Why the Communion Paten?

Something that has almost universally disappeared over the years is the Communion Paten or plate. I do not even remember the use of the Communion Paten at my 1st Communion in May of 1969. Change had already come to St. Anthony’s in Woonsocket. I believe it was the transitional Mass, there was a free standing altar with the priest facing the congregation (the high altar had been smashed by then), no longer an altar rail (we sat all over the church and came forward with out families at any time during communion in a modern Communion line), and there was no Communion Plate. I can remember my 1st Holy Communion very clearly. I was wearing a blue suitCommunion Paten, and when the priest said: “The Body of Christ,” I responded: “The Body of Christ.” But that’s off topic.

I did not see the Communion Plate until I entered the Franciscans in Kennebunkport, ME in 1983. They were used at every Mass. However, after leaving the Franciscans, I never saw them again, so I just assumed they were suppressed or something.

On 25 March 2004, Francis Cardinal Arinze, Prefect of the Congregation of Divine Worship and the Sacraments came out with Redemptionis Sacramentum. The document dealt with various issues and abuses related to the celebration of Mass.

Paragraph #93 reads:

The Communion-plate for the Communion of the faithful should be retained, so as to avoid the danger of the sacred host or some fragment of it falling. [180]

[180] is a footnote to the Missale Romanum, Institutio Generalis, n. 118.

The General Instruction of the Roman Missal reads:

118. The following are also to be prepared:

3. On the credence table: the chalice, a corporal, a purificator, and, if appropriate, the pall; the paten and, if needed, ciboria; bread for the Communion of the priest who presides, the deacon, the ministers, and the people; cruets containing the wine and the water, unless all of these are presented by the faithful in procession at the Offertory; the vessel of water to be blessed, if the asperges occurs; the Communion-plate for the Communion of the faithful; and whatever is needed for the washing of hands.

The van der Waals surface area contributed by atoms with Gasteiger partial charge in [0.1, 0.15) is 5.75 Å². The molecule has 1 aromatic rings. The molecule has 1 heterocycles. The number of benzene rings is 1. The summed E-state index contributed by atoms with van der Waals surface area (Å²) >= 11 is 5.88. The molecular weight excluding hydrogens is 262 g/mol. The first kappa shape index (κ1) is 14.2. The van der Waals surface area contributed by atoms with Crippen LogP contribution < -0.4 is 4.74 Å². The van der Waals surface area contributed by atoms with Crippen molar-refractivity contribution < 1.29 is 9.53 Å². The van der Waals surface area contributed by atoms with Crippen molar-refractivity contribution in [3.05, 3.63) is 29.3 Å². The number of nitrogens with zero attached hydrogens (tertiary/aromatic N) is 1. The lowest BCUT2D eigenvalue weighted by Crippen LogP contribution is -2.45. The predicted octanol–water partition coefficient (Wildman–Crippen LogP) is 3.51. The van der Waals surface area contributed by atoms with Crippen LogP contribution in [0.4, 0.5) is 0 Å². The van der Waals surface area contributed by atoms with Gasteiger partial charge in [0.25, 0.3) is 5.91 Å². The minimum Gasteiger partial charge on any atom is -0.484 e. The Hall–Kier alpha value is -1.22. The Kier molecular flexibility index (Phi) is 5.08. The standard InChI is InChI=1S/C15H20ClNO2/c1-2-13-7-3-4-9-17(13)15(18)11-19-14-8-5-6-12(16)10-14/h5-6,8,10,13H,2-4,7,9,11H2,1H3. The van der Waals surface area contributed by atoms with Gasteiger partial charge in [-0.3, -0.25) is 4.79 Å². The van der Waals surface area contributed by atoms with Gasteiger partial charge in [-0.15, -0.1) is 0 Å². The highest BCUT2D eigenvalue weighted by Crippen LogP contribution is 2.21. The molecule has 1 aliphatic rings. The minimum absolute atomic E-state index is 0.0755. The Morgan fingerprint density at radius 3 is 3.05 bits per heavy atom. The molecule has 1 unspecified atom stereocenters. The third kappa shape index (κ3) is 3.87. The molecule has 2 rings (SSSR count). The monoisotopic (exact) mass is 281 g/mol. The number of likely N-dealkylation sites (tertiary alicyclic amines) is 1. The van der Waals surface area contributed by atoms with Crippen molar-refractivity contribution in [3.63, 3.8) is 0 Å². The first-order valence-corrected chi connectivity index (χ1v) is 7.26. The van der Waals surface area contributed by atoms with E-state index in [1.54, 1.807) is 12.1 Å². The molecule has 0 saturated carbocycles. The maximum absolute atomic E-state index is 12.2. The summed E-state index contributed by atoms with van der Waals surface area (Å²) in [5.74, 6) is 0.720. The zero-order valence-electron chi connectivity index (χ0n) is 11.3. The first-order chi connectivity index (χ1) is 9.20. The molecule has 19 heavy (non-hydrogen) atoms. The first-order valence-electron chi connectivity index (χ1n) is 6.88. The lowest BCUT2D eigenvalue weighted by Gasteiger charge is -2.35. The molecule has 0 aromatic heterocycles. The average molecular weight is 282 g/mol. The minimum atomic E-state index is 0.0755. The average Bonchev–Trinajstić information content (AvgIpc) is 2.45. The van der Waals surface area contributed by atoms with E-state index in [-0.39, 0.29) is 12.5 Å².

I always liked the use of the Communion Paten, but never used them because I knew the stigma that would follow. “He’s a traditionalist, rigid, still living in Trent.” After reading this, I instituted the use of the Communion Paten at all Masses at Holy Ghost. It only makes sense if we believe in the Real Presence as taught by the Church.

“the whole Christ is contained under each species, and under every part of each species, when separated” [Trent Session XIII, Canon III]

Some people would say “this is such a small thing, there are much bigger issues in life to worry about.” I would posit that this is wrong. Small things become big with time. Recent polls suggest that 70% of Catholics no longer believe in the Real Presence. If this is the case, we are in big trouble. We can never do enough to help foster and teach the truth of the Church’s belief in the Real Presence. Catholic faith is centered on the Eucharist. If people reject this tenet of the Faith, everything else is up for grabs. One small thing we can do to increase Eucharistic faith is the reintroduction of the Communion Paten. Because if we priests show our love and reverence for even the smallest particles of the Sacred Host, that faith will impress on the hearts of our people.

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About Fr. Jay Finelli

Father Jay Finelli is a priest of the Roman Catholic Diocese of Providence in the state of Rhode Island. He is a webmaster, podcaster, and blogger. In his free time, Father is an avid Live Steam enthusiast.

Comments

Why the Communion Paten? — 13 Comments

  1. Happily, at our parish, Queen of Peace, in Hawley, Pa, we do use the Communion Paten at all Sunday Masses when there is two altar servers. Sadly, they don’t always show up to serve Mass. As deacon, I do the servers part but also distribute Holy Communion too. Thanks for this post, Fr. Jay!

  2. I would also like to commend our priests in Skopje, Macedonia, who are well aware of the importance of keeping the Holy Communion safe from falling and insist on using the Communion Paten during every Mass. Thank you Father for keeping the faith alive!

  3. We use Communion patens in my parish at Sunday Mass; the pastor admitted it was partly to give the altar servers something to do! I’m afraid the kids would freak if they actually had to try to catch a dropped Host, something I’ve never seen happen. But in reference to the Real Presence, I believe you mean “this tenet” of our faith: tenants generally pay rent. Sorry, I’m a compulsive proofreader.

  4. If 90% of the congregation receives in the hand as in my parish, there is little need for the paten. A few of us receive on the tongue, and even genuflect, but were we to kneel, we’d probably have a pileup behind us. Good for you, Father.

  5. One time I was altar serving at my parish. I found some communion plates and thought I would use one in assisting the priest at communion. I was actually scolded during Mass. “We don’t use those. We don’t use those here.” I thought the old priest was going to have a heart attack.

  6. Still used at the Novus Ordo parish where my two sons take turns serving daily Mass. Unfortunately, a retired priest in residence never purifies the paten after Holy Communion or after Mass — he says because they use “flakeless hosts”. Sigh.

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